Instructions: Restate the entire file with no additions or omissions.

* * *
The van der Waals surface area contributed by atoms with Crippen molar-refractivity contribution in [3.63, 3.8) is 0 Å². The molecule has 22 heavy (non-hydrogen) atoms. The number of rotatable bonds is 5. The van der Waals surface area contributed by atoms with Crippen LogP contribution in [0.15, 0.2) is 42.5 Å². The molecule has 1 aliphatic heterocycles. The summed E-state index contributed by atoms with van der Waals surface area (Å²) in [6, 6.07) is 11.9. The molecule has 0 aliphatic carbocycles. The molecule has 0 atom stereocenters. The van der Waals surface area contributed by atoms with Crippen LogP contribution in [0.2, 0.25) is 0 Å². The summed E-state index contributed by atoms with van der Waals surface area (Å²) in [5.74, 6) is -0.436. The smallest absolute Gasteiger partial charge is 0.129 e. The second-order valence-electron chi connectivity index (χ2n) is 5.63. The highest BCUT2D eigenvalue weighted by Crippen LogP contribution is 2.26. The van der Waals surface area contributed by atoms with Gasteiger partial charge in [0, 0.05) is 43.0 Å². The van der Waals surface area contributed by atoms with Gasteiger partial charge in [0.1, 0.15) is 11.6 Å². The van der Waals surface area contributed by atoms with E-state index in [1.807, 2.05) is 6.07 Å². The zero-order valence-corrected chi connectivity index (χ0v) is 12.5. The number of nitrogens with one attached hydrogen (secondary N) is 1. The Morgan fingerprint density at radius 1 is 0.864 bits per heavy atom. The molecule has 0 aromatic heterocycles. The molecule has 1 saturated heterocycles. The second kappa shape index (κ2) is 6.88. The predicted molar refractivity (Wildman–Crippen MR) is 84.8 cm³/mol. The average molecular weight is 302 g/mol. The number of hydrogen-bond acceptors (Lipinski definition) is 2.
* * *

The van der Waals surface area contributed by atoms with Crippen molar-refractivity contribution in [3.63, 3.8) is 0 Å². The molecule has 22 heavy (non-hydrogen) atoms. The number of rotatable bonds is 5. The van der Waals surface area contributed by atoms with Crippen LogP contribution in [0.15, 0.2) is 42.5 Å². The molecule has 1 aliphatic heterocycles. The summed E-state index contributed by atoms with van der Waals surface area (Å²) in [6, 6.07) is 11.9. The molecule has 0 aliphatic carbocycles. The molecule has 0 atom stereocenters. The van der Waals surface area contributed by atoms with Crippen LogP contribution in [0.2, 0.25) is 0 Å². The summed E-state index contributed by atoms with van der Waals surface area (Å²) in [5.74, 6) is -0.436. The smallest absolute Gasteiger partial charge is 0.129 e. The second-order valence-electron chi connectivity index (χ2n) is 5.63. The highest BCUT2D eigenvalue weighted by Crippen LogP contribution is 2.26. The van der Waals surface area contributed by atoms with Gasteiger partial charge in [0, 0.05) is 43.0 Å². The van der Waals surface area contributed by atoms with Gasteiger partial charge in [0.1, 0.15) is 11.6 Å². The van der Waals surface area contributed by atoms with E-state index in [1.807, 2.05) is 6.07 Å². The zero-order valence-corrected chi connectivity index (χ0v) is 12.5. The number of nitrogens with one attached hydrogen (secondary N) is 1. The Morgan fingerprint density at radius 1 is 0.864 bits per heavy atom. The molecule has 0 aromatic heterocycles. The molecule has 1 saturated heterocycles. The second kappa shape index (κ2) is 6.88. The predicted molar refractivity (Wildman–Crippen MR) is 84.8 cm³/mol. The average molecular weight is 302 g/mol. The number of hydrogen-bond acceptors (Lipinski definition) is 2.